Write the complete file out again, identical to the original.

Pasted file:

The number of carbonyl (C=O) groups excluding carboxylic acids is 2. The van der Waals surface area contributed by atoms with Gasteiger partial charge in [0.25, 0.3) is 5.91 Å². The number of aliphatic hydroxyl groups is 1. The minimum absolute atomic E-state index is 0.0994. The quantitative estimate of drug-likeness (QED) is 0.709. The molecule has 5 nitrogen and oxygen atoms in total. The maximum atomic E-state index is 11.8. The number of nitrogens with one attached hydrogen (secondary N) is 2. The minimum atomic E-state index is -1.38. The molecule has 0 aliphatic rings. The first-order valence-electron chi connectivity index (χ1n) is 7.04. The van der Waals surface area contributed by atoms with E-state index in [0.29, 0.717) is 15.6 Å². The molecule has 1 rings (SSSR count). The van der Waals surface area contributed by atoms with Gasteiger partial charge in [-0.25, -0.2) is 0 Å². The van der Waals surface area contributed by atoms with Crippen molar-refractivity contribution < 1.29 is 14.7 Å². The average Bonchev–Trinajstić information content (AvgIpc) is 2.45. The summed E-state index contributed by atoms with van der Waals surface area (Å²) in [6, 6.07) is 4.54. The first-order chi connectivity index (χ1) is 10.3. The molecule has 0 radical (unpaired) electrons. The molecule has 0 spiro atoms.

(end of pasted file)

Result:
The number of carbonyl (C=O) groups excluding carboxylic acids is 2. The van der Waals surface area contributed by atoms with Gasteiger partial charge in [0.25, 0.3) is 5.91 Å². The number of aliphatic hydroxyl groups is 1. The minimum absolute atomic E-state index is 0.0994. The quantitative estimate of drug-likeness (QED) is 0.709. The molecule has 5 nitrogen and oxygen atoms in total. The maximum atomic E-state index is 11.8. The number of nitrogens with one attached hydrogen (secondary N) is 2. The minimum atomic E-state index is -1.38. The molecule has 0 aliphatic rings. The first-order valence-electron chi connectivity index (χ1n) is 7.04. The van der Waals surface area contributed by atoms with E-state index in [0.29, 0.717) is 15.6 Å². The molecule has 1 rings (SSSR count). The van der Waals surface area contributed by atoms with Gasteiger partial charge in [-0.25, -0.2) is 0 Å². The van der Waals surface area contributed by atoms with Crippen molar-refractivity contribution < 1.29 is 14.7 Å². The average Bonchev–Trinajstić information content (AvgIpc) is 2.45. The summed E-state index contributed by atoms with van der Waals surface area (Å²) in [6, 6.07) is 4.54. The first-order chi connectivity index (χ1) is 10.3. The molecule has 0 radical (unpaired) electrons. The molecule has 0 spiro atoms.